The location of the Luxor Museum:
The Luxor Museum is a must-see attraction. It is on the East Bank of the Nile in Luxor, between the Karnak Temple to the north and the Luxor Temple to the south.
The museum’s grounds are 55 meters long and 29 meters wide, and its front was built to face the Nile.
The Description :
The museum first opened to the public in 1975. At first, it wasn’t as good as the Museum of Egyptian Antiquities in Cairo. but over time, the Egyptian Supreme Council of Antiquities started adding more artifacts and displays to the Luxor Museum to try to attract more people to go there.
The museum garden contains many interesting exhibits that come together to create a large open-air museum. In the garden of the Luxor Museum, there are many sculptures from the Pharaonic era, especially from the era of the New Kingdom.
After viewing the exhibits in the park, people pass through a large glass door to enter the museum. The main hall of the museum has two floors. Connected by spiral staircases that give it a more lively feel than other static old museums. Thanks to these circular corridors, which do not obstruct the road, people can move around the museum without any problems.
On the first floor of the Luxor Museum is a large collection of Egyptian sculptures, including a statue of the crocodile god Sobek that was taken from his temple in Kom Ombo. The walls of the once majestic temple of Amenhotep IV can still be seen in Luxor.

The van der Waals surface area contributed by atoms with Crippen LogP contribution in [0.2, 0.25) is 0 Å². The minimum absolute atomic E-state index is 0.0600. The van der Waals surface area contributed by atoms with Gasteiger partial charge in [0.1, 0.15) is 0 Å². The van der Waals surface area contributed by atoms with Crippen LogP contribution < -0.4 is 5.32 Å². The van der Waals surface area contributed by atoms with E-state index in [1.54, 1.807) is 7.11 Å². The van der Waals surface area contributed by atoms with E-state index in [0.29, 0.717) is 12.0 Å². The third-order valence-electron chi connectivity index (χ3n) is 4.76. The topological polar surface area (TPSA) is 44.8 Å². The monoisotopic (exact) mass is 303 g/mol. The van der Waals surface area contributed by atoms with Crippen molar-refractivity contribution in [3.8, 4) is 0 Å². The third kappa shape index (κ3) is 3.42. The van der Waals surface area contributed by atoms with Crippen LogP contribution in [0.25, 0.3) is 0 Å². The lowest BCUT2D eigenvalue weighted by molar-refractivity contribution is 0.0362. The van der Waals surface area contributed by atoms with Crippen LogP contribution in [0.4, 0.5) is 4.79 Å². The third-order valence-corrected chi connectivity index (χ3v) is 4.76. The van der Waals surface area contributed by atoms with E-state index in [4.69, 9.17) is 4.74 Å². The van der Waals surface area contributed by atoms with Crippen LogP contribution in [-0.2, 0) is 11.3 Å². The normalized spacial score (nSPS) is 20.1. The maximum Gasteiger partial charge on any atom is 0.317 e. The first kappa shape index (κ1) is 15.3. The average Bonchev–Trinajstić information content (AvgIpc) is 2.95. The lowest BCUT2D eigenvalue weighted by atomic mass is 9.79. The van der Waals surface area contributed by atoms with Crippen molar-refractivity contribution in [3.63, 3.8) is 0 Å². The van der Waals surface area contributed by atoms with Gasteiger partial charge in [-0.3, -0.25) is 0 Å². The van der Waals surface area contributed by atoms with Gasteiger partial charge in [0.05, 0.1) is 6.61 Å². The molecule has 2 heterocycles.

On the first floor of the Luxor Museum, you can see colorful sarcophagi. On the left side of the museum, some fine carvings were added in 1989.
The exhibits at the Luxor Museum cover more than 4,000 years of history. From antiquity to the Islamic era. The museum has a huge collection of antiques, but only a few have been selected for display.
The most interesting things in the Luxor museum are:
The mud-brick walls of the Temple of Akhenaton (1347 -1364 BC).
A bronze statue shows Thutmose III, who was the sixth pharaoh of the 18th Dynasty. The statue is 90 cm long and made from a special type of granite. There aren’t many pharos as tall as Thutmose.
A statue of Amenhotep III was taken to Cairo from Madinat Habu, which is on the west bank of Luxor. Ptolemaic Egypt looked up to Amenhotep III (1365–1403) and treated him like a god during his lifetime. In the Luxor Museum, there is a statue of him that is 130 cm tall. It is made of one piece of black granite.
The “Oshabty” statue (hydrographic slang for “answerer”). The person who built the tomb gave him the job of taking care of the land after death. This figure is made of colored wood from the end of the 18th Dynasty because it is so old. The 23-centimeter-long statue shows a man holding an ax and a sack of seeds in his right and left hands, respectively.
A cartoon mummy on the cover of a book was found in a tomb on the western bank of Luxor. The cover of the sleeve is 175 cm long and 42 cm wide. The dynasties 21 through 24 are part of the third intermediate stage of this time period. It was made with fleas and plaster. The mummy’s outer layer was called cartonnage, and it was covered with designs for funerals.
Some of the things in the Valley of the Kings on the west bank that came from the tomb of Tut Ankh Amun.